Every year companies crank out their best ads to be aired during the Super Bowl. The commercials themselves have garnered so much popularity that they have their own fan base. There are even “Best 100” lists for Super Bowl ads.
Inquisitr gets in on the fun, reporting on the five Super Bowl Ads you must watch this year.
What about those who don’t really watch football or the infamous commercials?
BuzzFeed wanted to know the answer to that question. So, they made a video asking five women what they thought the rather sexy super bowl ads from recent years might be selling. Huffington Post reports that the ads were selling products not usually associated with sex.
“The commercials are overtly sexual with each objectifying women in different ways. The products being sold in the advertisements, however, have nothing to do with sex.”
The women have trouble guessing what the advertisements might have been for. They were shown a Carl’s Jr. ad that featured a naked lady walking around a farmer’s market. One women sarcastically commented “Obviously everybody pinches tomatoes like they’re a butt.” When revealed that the ad was for Carl’s Jr. she expressed, “Oh, that doesn’t surprise me.”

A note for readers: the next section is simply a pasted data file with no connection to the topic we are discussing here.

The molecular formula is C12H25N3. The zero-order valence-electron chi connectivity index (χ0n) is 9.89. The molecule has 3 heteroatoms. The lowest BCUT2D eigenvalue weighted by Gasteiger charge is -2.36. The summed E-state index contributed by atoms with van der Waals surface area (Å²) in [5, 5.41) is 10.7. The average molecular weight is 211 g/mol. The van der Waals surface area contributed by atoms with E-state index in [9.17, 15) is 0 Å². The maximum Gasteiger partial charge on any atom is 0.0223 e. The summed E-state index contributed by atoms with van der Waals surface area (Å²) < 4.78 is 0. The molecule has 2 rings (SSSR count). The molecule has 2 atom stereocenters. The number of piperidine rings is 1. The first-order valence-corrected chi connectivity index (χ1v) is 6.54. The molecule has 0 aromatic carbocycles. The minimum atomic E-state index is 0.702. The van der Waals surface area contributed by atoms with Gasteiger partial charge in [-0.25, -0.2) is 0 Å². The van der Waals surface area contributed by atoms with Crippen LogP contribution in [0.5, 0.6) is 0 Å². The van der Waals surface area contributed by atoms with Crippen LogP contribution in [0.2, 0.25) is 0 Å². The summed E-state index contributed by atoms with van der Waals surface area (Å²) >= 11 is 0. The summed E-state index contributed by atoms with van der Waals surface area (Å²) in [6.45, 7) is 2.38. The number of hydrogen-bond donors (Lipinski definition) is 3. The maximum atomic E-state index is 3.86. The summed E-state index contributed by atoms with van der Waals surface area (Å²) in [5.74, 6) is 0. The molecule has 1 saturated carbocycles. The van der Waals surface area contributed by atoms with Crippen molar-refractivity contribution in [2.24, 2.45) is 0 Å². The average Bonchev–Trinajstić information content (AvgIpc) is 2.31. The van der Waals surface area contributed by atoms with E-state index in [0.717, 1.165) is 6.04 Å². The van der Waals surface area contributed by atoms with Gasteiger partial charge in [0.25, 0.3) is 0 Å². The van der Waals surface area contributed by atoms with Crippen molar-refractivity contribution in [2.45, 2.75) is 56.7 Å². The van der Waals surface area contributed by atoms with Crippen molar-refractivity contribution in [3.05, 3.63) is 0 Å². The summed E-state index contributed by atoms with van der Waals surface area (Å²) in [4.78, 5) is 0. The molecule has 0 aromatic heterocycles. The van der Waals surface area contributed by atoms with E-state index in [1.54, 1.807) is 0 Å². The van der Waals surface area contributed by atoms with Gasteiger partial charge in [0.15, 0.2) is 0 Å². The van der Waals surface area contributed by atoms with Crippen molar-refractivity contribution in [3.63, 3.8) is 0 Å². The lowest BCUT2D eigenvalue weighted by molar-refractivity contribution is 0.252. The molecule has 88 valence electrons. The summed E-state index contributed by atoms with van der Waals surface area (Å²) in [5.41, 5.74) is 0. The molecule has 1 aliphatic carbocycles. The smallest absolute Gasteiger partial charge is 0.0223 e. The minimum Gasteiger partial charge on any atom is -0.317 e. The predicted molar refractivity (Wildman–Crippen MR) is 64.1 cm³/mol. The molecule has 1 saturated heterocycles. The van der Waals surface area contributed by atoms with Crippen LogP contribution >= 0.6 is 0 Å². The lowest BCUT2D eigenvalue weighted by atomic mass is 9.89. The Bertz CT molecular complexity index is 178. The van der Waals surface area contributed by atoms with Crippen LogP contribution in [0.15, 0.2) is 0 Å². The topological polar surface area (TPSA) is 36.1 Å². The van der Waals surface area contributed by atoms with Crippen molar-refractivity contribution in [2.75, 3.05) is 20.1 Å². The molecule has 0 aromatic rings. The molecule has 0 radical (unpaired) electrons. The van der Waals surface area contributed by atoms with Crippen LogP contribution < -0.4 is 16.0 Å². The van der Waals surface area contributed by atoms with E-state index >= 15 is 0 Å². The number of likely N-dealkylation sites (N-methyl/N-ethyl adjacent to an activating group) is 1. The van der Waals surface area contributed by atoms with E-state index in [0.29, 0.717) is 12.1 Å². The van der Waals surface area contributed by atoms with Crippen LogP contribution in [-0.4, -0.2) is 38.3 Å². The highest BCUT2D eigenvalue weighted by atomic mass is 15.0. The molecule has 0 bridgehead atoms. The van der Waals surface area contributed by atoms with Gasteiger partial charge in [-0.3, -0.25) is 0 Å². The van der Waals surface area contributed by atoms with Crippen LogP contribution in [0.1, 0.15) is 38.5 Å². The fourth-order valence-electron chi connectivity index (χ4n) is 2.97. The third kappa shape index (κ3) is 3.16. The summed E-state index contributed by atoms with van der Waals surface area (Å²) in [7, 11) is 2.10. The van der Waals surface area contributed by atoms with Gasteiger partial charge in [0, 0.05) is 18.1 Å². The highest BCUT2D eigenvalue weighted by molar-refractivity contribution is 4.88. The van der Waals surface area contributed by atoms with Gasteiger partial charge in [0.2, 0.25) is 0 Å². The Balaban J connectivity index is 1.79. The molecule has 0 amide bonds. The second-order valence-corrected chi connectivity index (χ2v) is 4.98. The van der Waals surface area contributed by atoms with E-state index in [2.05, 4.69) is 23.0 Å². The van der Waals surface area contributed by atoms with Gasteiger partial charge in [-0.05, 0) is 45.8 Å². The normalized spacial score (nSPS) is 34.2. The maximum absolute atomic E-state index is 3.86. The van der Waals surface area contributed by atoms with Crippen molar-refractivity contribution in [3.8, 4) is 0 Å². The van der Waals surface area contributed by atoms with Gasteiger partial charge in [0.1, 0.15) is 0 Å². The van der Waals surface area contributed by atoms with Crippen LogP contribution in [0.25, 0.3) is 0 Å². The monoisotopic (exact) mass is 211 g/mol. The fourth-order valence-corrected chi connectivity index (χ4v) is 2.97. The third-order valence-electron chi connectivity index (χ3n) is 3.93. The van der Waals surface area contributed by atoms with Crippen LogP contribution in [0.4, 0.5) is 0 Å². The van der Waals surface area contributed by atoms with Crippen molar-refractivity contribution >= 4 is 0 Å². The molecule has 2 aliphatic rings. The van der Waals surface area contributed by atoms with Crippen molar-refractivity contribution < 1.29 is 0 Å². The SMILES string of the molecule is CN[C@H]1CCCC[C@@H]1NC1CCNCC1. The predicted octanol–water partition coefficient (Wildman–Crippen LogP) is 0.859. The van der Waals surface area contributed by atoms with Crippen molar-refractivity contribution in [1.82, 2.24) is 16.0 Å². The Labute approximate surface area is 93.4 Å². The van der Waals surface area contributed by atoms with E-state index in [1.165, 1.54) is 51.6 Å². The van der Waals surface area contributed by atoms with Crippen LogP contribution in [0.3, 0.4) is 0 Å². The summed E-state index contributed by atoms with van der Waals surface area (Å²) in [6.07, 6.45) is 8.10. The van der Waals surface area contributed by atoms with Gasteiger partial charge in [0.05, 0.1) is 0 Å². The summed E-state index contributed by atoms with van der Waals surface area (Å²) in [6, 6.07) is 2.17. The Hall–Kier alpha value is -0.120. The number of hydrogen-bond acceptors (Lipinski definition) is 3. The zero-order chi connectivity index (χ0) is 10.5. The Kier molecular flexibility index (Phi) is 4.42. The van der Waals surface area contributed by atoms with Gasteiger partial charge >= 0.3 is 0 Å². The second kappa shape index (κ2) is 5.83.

Have we come to expect naked women in our advertisements?
In another ad that was shown, a sexy lady in black and red turns up the heat on a young man. One of the watchers makes the astute observation, “And… she’s just making out with his ear.” Which is followed by another’s comment, “This is every nerdy man’s wet dream.”
The woman in the commercials turns into a car made by Fiat at the end. None of the women watching could guess what this Super Bowl ad was for.
At the end of the video there is a few moments that allow women to reflect on what they have just watched. One of them states, “I feel like I should be more offended than I am but that’s because I’ve become so used to these kinds of ads.”
Advertisements have gotten a lot sexier and more sexist over the years. The Super Bowl is the time of year that new commercials become showcased, boasting a price tag upwards of $4.5 million for a time slot.
Do we expect our commercials to be sexy? And does sex really help sell the product?
Sex doesn’t sell when you’re watching with kids in the room. Are Brands Finally Tiring of Sexy Super Bowl Ads? http://t.co/UbCWWk43hv
— toni lee (@tlcomm) January 30, 2015
Would you have been able to guess the what these sexy Super Bowl ads were selling?
[Images via YouTube screen shot]